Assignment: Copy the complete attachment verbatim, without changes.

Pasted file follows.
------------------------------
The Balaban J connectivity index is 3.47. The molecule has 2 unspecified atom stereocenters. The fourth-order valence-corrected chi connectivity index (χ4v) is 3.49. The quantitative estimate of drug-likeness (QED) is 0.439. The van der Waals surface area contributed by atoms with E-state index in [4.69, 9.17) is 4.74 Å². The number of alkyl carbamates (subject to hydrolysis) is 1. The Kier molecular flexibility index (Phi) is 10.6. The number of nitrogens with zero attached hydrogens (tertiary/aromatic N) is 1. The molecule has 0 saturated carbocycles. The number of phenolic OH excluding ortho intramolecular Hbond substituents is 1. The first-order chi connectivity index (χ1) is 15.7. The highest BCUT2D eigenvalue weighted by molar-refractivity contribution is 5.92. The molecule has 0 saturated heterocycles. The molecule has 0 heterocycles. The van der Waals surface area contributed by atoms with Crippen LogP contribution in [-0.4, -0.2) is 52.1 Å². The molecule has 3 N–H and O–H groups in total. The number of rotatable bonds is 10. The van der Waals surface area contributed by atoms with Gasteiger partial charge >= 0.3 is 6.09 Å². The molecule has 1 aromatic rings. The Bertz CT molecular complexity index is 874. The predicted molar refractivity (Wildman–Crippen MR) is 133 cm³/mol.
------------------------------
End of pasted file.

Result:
The Balaban J connectivity index is 3.47. The molecule has 2 unspecified atom stereocenters. The fourth-order valence-corrected chi connectivity index (χ4v) is 3.49. The quantitative estimate of drug-likeness (QED) is 0.439. The van der Waals surface area contributed by atoms with E-state index in [4.69, 9.17) is 4.74 Å². The number of alkyl carbamates (subject to hydrolysis) is 1. The Kier molecular flexibility index (Phi) is 10.6. The number of nitrogens with zero attached hydrogens (tertiary/aromatic N) is 1. The molecule has 0 saturated carbocycles. The number of phenolic OH excluding ortho intramolecular Hbond substituents is 1. The first-order chi connectivity index (χ1) is 15.7. The highest BCUT2D eigenvalue weighted by molar-refractivity contribution is 5.92. The molecule has 0 saturated heterocycles. The molecule has 0 heterocycles. The van der Waals surface area contributed by atoms with Crippen LogP contribution in [-0.4, -0.2) is 52.1 Å². The molecule has 3 N–H and O–H groups in total. The number of rotatable bonds is 10. The van der Waals surface area contributed by atoms with Gasteiger partial charge >= 0.3 is 6.09 Å². The molecule has 1 aromatic rings. The Bertz CT molecular complexity index is 874. The predicted molar refractivity (Wildman–Crippen MR) is 133 cm³/mol.